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Waiting for God: Devastating news


For The Courier-Times

EDITOR’S NOTE: This is first in a six-part series developed from a diary written by former New Castle Mayor Jim Small upon learning of his incurable stage 4 metastatic prostate cancer in November 2013. The cancer is believed to be caused by exposure to Agent Orange herbicide while he was a Navy officer at Da Nang Air Base during the Vietnam War. The columns describe deeply personal feelings of a man knowing his life will be cut short by cancer. The articles express the author’s views only and do not reflect Courier-Times opinions. The columns will conclude Sunday, April 22.

Wednesday, April 17, 2013. Today began as any other day. I awoke around 6 a.m. to let our yellow lab, Chessie, out and retrieve the morning paper. I retired upstairs after breakfast to check e-mail messages and read the newspapers.

I was expecting to get a phone call from the office of my family doctor to advise me of the latest blood work results from my recent semi-annual physical exam. The test indicated that my Prostate-Specific Antigen (PSA) level had risen from 2.23 to 3.42 within the past six months and she recommended that I arrange an appointment with my urologist. An increase in the PSA level often indicates the possibility of prostate cancer. While below the 4.0 threshold for concern, it still indicated that something bad could be happening in my prostate gland. But since prostate cancer is normally slow-growing at my age, the chances were, according to medical protocol, that I would die from something else.

I was not experiencing any symptoms that might have otherwise indicated a problem. My answers were no to the typical questions asked by a family doctor or urologist. Urine tests showed nothing, nor did the urologist’s internal visual scan of the prostate and bladder (you can imagine how that was conducted) or the digital exam (imagine again). The scans did not indicate anything more than a slight prostate enlargement common to men of my age referred to as Benign Prostate Hyperplasia (BPH). Ultrascan testing also showed that my bladder would completely empty after going, so no alarm was raised. A blood test was ordered for six months later as a follow-on PSA test to see if the level had crossed the threshold, indicating the possibility of cancer.

Having only been concerned up until now, the results that I received from that blood test were upsetting. The PSA level had risen to 6.49, indicating that something was indeed happening. A biopsy would soon be performed to see if there were signs of cancer in the prostate.

The biopsy was conducted in the urologist’s office. The test was not painful as I had been led by others to believe it would be. It could best be described as “12 uncomfortable pinches” into the prostate through the rectum wall.

The biopsy results that my urologist would pass on to me were devastating. Of the 12 samples taken, 10 showed cancer in various stages, with two of them having a Gleason Score of nine and two others with a score of eight. Ten is the highest possible Gleason score, so I was diagnosed as having an “aggressive” prostate cancer. My hope now was that the cancer had not spread, or “metastasized” to other parts of my body.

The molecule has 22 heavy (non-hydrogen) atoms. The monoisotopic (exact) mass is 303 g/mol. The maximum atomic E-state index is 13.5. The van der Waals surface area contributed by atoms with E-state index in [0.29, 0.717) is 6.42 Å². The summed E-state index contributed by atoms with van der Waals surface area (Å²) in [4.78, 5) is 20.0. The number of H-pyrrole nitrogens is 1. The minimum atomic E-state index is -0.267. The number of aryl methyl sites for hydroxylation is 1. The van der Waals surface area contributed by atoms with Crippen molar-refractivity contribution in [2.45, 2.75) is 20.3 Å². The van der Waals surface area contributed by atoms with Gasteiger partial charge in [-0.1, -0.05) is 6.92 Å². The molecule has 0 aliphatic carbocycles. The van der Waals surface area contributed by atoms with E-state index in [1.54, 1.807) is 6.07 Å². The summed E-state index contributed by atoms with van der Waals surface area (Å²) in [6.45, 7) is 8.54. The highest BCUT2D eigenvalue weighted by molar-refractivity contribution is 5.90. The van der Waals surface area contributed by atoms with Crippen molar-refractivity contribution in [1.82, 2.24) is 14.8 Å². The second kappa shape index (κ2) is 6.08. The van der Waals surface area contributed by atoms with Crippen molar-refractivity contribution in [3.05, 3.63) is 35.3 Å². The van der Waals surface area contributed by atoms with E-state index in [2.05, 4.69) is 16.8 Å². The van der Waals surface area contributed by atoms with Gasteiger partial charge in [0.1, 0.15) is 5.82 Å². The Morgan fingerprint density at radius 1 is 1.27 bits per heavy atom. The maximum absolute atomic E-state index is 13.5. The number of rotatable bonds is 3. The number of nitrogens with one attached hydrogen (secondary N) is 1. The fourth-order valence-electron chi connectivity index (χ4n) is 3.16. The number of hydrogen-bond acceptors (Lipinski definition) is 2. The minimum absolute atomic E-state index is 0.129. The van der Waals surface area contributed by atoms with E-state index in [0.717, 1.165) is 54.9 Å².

I then began receiving the first of a number of hormone shots that would hopefully reduce my testosterone level to practically zero. The testosterone in a man’s body feeds the cancer, so by this “chemical castration,” the ability of the existing cancer or the cancer cells circulating in my blood to spread and lodge would be temporarily slowed. The effectiveness of this treatment is not permanent, as the hormone treatment will eventually lose its effectiveness and the cancer and cells in the blood will start growing again at a faster rate. How long this treatment will be effective varies in individuals from months to several years.

I was given two injections of Firmagon just under the skin on either side of my belly and one of Prolia in my arm, the latter to help overcome the bone-weakening effect from the shots. Thus began the first of my medical treatments, with a number of tests and treatments to be performed in the next several weeks.

This was followed by a bone scan and a CT scan performed at Henry Community Health. Radioactive liquid was injected into my blood via an IV and I was released to come back several hours later for a CT scan that would pick up any radioactive material that might have lodged on cancerous bone.

I was then sent to the Ball Memorial Hospital Cancer Center downstairs in the Forest Ridge Medical Pavilion in New Castle for another CT scan that would accurately define my bone structure for future positioning on the radiation table in the event the scans show that my cancer had spread to my skeleton. Subsequently, I had an MRI of my pelvic area to back up the results of the CT bone scan.

After reviewing the results, the radiation oncologist confirmed that the cancer had spread to my bones and explained that I would be having a series of 10 daily high-energy radiation treatments (X-ray, not radioactive) in an attempt to kill the cancer cells in one of the sites within my left hip, that particular area being the area of greatest concern and which was possibly the cause of the pain in my hip and leg. Other cancerous sites were suspected – on a rib, my spine, pelvis and right hip – but they will not be addressed until my PSA and/or testosterone levels begin to increase, thus indicating that they are again starting to grow, or if I begin to experience cancer-related symptoms in those locations, at which time I will first have another bone scan, MRI, etc., of the suspected area(s) and the whole process will start over.

Coming Tuesday: Part two, Treatments begin.